Motifs are recurring structures, contrasts, and literary devices that can help to develop and inform the text’s major themes.
Tolkien was a scholar of ancient languages at Oxford. A major source of inspiration for The Hobbit’s plot was the body of ancient epic literature that Tolkien studied, particularly Scandinavian and Anglo-Saxon epics like Beowulf. Elements of the story originate from literature, including the form of the heroic quest, the dragon’s treasure hoard, the importance of named swords, the elves’ mysterious magic, and the grim focus on birthright and family lineage.
The Hobbit revisits many of these ancient conventions with a playful, comic tone that is thoroughly modern. Bilbo himself, with his common sense, love of peace, and warmhearted self-doubt, is in many ways a rural Englishman of the 1930s transplanted into a medieval adventure. Tolkien’s exploration of this contrast between the world in which he lived and the worlds he studied is the source of a large part of the book’s comedy. This contrast also has some thematic importance—Thorin’s last words to Bilbo indicate that despite the grandeur of epic heroism, the simple modern values of the hobbits perhaps have a more important place in the world.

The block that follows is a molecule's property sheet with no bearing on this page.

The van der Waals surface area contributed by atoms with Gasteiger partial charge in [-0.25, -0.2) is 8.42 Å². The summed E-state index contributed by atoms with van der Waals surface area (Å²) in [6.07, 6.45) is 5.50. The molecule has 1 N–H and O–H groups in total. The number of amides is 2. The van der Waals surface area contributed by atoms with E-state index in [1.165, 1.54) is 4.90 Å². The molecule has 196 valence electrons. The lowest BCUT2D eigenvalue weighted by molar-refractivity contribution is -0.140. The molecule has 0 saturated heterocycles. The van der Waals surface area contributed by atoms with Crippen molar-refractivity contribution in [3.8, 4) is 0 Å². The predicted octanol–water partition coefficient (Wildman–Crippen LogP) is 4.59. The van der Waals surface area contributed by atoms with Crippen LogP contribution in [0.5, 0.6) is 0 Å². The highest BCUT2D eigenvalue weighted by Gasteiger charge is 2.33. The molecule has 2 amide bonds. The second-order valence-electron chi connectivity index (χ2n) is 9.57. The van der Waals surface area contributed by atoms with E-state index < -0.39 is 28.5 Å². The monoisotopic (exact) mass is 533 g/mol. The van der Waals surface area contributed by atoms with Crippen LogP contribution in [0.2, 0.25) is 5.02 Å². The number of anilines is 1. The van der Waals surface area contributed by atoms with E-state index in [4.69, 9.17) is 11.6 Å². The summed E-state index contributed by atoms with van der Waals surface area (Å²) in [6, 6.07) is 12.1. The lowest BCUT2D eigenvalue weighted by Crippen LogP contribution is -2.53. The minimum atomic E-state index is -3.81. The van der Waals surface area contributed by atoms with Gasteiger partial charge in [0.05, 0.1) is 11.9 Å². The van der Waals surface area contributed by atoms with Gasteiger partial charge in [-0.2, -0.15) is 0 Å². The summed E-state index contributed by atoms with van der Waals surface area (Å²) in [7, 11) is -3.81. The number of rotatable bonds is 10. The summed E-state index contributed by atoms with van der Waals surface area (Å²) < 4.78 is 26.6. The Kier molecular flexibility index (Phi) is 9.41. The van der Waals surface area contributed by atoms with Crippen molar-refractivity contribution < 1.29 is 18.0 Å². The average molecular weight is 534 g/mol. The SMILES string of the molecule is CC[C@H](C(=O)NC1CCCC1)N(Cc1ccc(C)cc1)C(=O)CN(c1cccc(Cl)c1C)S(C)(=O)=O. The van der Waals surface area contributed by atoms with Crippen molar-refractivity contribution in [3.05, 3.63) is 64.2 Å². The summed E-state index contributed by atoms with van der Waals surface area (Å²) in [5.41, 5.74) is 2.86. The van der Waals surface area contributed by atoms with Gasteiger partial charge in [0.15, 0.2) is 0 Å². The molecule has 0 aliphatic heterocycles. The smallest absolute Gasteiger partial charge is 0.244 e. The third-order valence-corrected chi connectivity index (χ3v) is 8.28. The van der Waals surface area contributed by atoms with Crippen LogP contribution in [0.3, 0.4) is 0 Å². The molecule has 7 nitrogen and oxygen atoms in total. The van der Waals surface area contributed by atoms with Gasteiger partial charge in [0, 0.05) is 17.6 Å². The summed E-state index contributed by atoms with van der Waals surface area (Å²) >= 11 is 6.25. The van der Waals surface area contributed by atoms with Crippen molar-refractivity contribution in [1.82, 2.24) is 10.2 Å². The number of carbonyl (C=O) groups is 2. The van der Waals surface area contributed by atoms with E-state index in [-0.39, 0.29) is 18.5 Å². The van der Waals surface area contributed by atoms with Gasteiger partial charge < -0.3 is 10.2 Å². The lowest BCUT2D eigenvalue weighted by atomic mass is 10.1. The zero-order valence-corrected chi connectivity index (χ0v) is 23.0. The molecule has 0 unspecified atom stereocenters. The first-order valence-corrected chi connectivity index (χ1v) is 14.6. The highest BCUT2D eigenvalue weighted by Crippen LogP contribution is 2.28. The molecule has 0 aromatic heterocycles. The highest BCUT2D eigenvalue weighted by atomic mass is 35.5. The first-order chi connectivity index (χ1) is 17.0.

The Nature and Geography of Middle-Earth
Since The Hobbit takes place in a world of the author’s own creation—complete with its own history, language, geography, and mythology—much of the narrative is devoted to incidental descriptions of the places, people, and things that Bilbo encounters. As a result, Middle-Earth emerges as a finely detailed reality with a convincing visual presence and its own unique atmosphere. Taking the reader through this world is one of the primary considerations of the novel, and a great part of Tolkien’s literary ingenuity is devoted to making Middle-Earth seem as real as possible. For many readers, experiencing Middle-Earth as a self-contained whole is probably the most striking aspect of reading The Hobbit.